Critics are going absolutely apeshit about Pixels, and it’s a gigantic overreaction.
The movie follows Sam Brenner (Adam Sandler, who also produces), a competitive arcade gamer in 1982, into the present day as an abject failure — divorced, installing other peoples’ entertainment systems for a living. However, the 1982 world video game championships were sent into space as part of a package on global culture from that year intended to communicate with alien life. Aliens had found the probe and mistook it for a declaration of war — and, somehow, the terms of engagement for said war. Every couple of days or so, the aliens send down a squad to play out a life-size arcade game, and the first planet to win three games gets to destroy the other one. Brenner’s life-long friend Will Cooper (Kevin James), now President of the U.S., recruits him to fight off the invasion, alongside fellow childhood friend Ludlow Lamonsoff (Josh Gad) and rival Eddie Plant (Peter Dinklage).
One would ask how they think humans will destroy their planet, but these invaders are clearly not big on any kind of communication.
Pixels will never be called a good movie by any stretch, but it’s got plenty of laughs and makes for a fun time at the movies. The concern with Sandler and James is always that they’ll ham it up way, way too much because they tend to pick up starring roles in weak scripts and aren’t all that funny without some kind of physical aspect to begin with, but here they just sit back and crack wise while the visual effects team wins the bread. At one point, First Lady Carolyn Cooper (a woefully underused Jane Krakowski) tells her husband outright to tone it down.
Not toning it down at all, thankfully, is Dinklage. Obviously a higher caliber actor than everyone else in this movie, the Game of Thrones star lifts everything around him up in a wacky, macho performance.
Also not toning it down, unfortunately, is Gad, who is doing his best Adam Sandler impression throughout the movie.
There are a load of plotholes, but for some of them it kind of makes sense that they’d be there. The alien technology and mindset is random and unexplained, as are the rules of their game — Brenner goes from the player character perspective in Centipede to the villainous NPC ghosts in PacMan, without any explanation — but given that the movie only takes place over a couple of days and neither warring party makes any real attempt at communication, it follows that the alien’s perspectives would seem a bit warped.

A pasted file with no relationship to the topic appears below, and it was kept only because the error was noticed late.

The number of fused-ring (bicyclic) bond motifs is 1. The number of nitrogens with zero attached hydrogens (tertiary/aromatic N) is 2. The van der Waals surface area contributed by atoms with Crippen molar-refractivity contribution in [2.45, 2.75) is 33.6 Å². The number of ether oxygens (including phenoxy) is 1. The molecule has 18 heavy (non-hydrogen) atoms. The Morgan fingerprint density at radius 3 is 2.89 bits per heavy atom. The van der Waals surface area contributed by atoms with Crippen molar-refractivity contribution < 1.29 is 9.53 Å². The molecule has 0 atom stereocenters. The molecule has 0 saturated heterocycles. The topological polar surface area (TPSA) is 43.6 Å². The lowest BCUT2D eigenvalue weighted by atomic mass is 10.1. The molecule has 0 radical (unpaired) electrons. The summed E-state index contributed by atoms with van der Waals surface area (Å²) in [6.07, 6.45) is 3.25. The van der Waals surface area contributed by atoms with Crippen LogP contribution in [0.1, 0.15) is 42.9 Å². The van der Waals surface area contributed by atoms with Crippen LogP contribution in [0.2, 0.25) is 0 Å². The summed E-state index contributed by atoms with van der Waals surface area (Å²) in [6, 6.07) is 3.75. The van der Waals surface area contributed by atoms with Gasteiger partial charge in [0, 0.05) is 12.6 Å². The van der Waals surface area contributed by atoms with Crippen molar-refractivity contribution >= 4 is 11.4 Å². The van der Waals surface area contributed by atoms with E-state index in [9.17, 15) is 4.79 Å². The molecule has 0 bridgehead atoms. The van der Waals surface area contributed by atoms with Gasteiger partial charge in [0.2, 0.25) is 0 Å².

The plotholes that don’t make sense are questions about why only three arcade game experts were consulted and seemingly contradictory throwaway lines from the captive Q*bert about the aliens’ mindset and whether or not he’s a captive. There is a definite sexism problem, however, when it comes to Lady Lisa (Ashley Benson), whom Lamonsoff has been obsessed with since childhood. She eventually becomes a literal trophy, though with all the flack Lamonsoff takes for his basement-dwelling lifestyle and an immediate line from Brenner questioning the situation, this can’t be seen as a thing to aspire to.
The movie is forgettable and flawed, but its charms are enough to make up for this. It doesn’t hurt America the way something like Home or Transformers 9 does.
You wouldn’t get that impression from the Rotten Tomatoes page, though.
There’s a lot of raging going on about this movie, and it mostly seems to revolve around how much better the 2010 short on which the movie is based was and how much the movie failed to do anything with themes about fantasies in which one saves the world with abjectly useless skills, the traditional nerd/jock conflict, the patterns and grace of arcade games vs. the blood and randomness of modern console shooters and platformers, the binary between winning and losing, the modern barrage of nostalgia-driven pop culture or the glorious treasure trove of nerd culture the premise draws from.
You can’t say a 5/10 is actually a 2/10 because it should’ve been an 8/10. That kind of relativism defeats the point of any grading metric. But that is a long, long list of themes and subtexts that either the movie creates and drops or turns into hackney cliches or are inherent in the premise but never addressed. Through the movie’s laughs and big, colorful action scenes, it really does aim low.
I’m not sure who this is meant to appeal toward. Children who don’t know what PacMan is? No. Parents who grew up in the ’80s, when these games — and Sandler — were good? If it were for them, the nostalgia factor should have been ratcheted up. Boxofficemojo projects it at no. 1 this weekend, but with Minions, Ant-Man and Trainwreck all closely following, all more tightly oriented toward their target audience, as are fellow new releases Paper Towns and Southpaw. Pixels is going to have a hard time making much past this weekend with a better movie already out for every conceivable target audience, Mission Impossible 5 dropping next weekend and the critical beating it’s taking.
As ironically OK as it is after all the terrible movies Sandler has made, Pixels could be a deathknell for his career as the $88 million movie — Sony’s only real blockbuster this year — cruises toward commercial catastrophe.
Leopold Knopp is a formerly professional film critic, licensed massage therapist and journalism student at the University of North Texas. Does anyone else realize we are the only species in history that needs toilet paper? I’ve had a change of heart about reader input. It is now welcomed and encouraged. Like Reel Entropy on Facebook, follow it on Twitter @reelentropy, and shoot questions to email@example.com.
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